Slate's Chris Suellentrop gets at this issue:
"When the Bush campaign released its TV ad last week featuring footage of John Kerry windsurfing, Kerry spokesman Mike McCurry told me it was a good sign for his candidate. The windsurfing footage was a bullet that he knew the Bush campaign would use in an ad eventually, McCurry said, and the fact that they fired it now shows that they're worried, that they think Kerry is narrowing the gap with Bush.
"I wasn't sure whether McCurry actually believed this or if he just wanted to put the ad in the best possible light for the Democrats. But Sunday's Washington Post made me suspect that the Bush campaign really does think things are going poorly right now. Why? Because Republicans are starting to make preposterously overconfident predictions of a Bush landslide.
"National polls show that the presidential race has gotten closer since the Republican convention. . . . It's well-known that Karl Rove believes that swing voters like to vote for the winner. Therefore, one of the central political strategies for Bush has been to create an 'aura of inevitability' that, theoretically, will bring people to his side. If everyone believes you're a political juggernaut, the theory goes, then you will become a political juggernaut."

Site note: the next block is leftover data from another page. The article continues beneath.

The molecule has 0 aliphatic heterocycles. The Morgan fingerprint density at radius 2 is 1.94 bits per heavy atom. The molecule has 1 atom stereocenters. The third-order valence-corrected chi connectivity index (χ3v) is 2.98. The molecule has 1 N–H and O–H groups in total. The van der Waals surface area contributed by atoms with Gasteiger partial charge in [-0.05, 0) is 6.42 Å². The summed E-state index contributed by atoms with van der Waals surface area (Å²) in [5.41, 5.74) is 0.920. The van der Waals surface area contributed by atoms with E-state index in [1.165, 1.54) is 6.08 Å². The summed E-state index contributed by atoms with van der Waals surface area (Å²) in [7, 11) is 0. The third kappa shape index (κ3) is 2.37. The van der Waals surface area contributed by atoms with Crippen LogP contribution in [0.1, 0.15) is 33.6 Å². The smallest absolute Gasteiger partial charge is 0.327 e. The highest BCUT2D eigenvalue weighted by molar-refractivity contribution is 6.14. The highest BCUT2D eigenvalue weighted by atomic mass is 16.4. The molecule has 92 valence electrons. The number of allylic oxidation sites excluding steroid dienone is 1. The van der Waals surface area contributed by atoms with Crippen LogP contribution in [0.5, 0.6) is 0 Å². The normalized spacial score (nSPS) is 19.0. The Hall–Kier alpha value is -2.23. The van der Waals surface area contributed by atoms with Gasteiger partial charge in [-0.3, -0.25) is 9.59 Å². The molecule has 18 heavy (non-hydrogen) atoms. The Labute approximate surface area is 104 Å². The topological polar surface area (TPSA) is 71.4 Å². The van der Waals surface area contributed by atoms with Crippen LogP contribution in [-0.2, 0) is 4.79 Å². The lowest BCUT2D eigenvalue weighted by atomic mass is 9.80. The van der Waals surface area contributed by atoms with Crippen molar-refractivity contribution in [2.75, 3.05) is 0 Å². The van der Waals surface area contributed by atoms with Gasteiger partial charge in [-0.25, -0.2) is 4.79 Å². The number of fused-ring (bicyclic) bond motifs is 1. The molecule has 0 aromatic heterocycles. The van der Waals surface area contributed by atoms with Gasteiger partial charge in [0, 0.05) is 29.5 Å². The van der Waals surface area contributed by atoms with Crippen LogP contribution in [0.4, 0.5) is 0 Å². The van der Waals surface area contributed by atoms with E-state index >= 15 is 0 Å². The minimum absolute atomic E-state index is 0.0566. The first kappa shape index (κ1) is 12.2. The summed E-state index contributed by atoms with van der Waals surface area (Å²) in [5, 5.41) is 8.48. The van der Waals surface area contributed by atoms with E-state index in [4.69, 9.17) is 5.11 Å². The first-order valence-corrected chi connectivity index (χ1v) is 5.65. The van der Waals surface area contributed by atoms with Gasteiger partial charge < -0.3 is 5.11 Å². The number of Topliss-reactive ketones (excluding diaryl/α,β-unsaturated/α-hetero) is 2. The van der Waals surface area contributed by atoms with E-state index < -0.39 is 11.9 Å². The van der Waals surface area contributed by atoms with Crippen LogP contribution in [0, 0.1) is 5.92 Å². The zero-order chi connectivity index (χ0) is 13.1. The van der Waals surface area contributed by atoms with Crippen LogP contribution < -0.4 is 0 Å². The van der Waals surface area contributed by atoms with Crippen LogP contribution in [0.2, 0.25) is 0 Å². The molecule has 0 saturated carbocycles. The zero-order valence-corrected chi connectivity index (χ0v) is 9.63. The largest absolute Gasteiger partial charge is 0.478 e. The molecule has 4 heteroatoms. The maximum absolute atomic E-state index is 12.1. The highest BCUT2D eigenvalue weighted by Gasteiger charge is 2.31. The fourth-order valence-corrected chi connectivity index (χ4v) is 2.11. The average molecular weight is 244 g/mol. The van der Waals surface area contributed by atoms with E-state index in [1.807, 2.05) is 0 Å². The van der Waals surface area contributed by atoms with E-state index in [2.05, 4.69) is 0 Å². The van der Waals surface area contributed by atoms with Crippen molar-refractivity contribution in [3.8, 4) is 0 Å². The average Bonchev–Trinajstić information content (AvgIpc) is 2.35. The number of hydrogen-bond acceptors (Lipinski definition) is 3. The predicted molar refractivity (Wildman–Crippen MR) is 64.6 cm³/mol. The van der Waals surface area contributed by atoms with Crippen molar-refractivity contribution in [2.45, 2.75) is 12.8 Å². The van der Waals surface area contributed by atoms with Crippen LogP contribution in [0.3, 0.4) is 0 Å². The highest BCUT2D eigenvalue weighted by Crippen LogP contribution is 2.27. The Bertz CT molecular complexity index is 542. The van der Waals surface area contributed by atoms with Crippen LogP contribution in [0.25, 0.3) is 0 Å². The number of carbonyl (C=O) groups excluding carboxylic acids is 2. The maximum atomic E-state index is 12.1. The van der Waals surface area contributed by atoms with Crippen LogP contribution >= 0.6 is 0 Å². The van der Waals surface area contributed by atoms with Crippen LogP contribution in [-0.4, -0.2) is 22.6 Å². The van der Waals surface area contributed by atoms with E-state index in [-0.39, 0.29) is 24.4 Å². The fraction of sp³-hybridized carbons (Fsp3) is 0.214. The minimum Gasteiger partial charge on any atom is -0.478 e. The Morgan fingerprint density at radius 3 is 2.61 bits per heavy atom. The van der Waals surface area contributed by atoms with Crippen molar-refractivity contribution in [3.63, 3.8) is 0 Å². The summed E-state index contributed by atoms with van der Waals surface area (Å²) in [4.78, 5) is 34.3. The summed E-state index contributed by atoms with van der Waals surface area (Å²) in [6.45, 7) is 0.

A version of this happened to Kerry in the post-Iowa primaries.
"The worse things get for Bush, the more likely his aides are to declare that he is invincible. The Bushies are starting to sound like Baghdad Bob, trumpeting a decisive victory for Saddam Hussein as the American military zooms into Iraq's capital city."
Holy cow--what a coincidence! A new Kerry "scandal" has emerged in the New York Post on the eve of the debate:
"John Kerry has suddenly become the man with a tan that even George Hamilton would envy -- leading to accusations that something is shady just before the big presidential debate.
"How the Democratic presidential candidate got his striking new orange glow depends on whom you ask.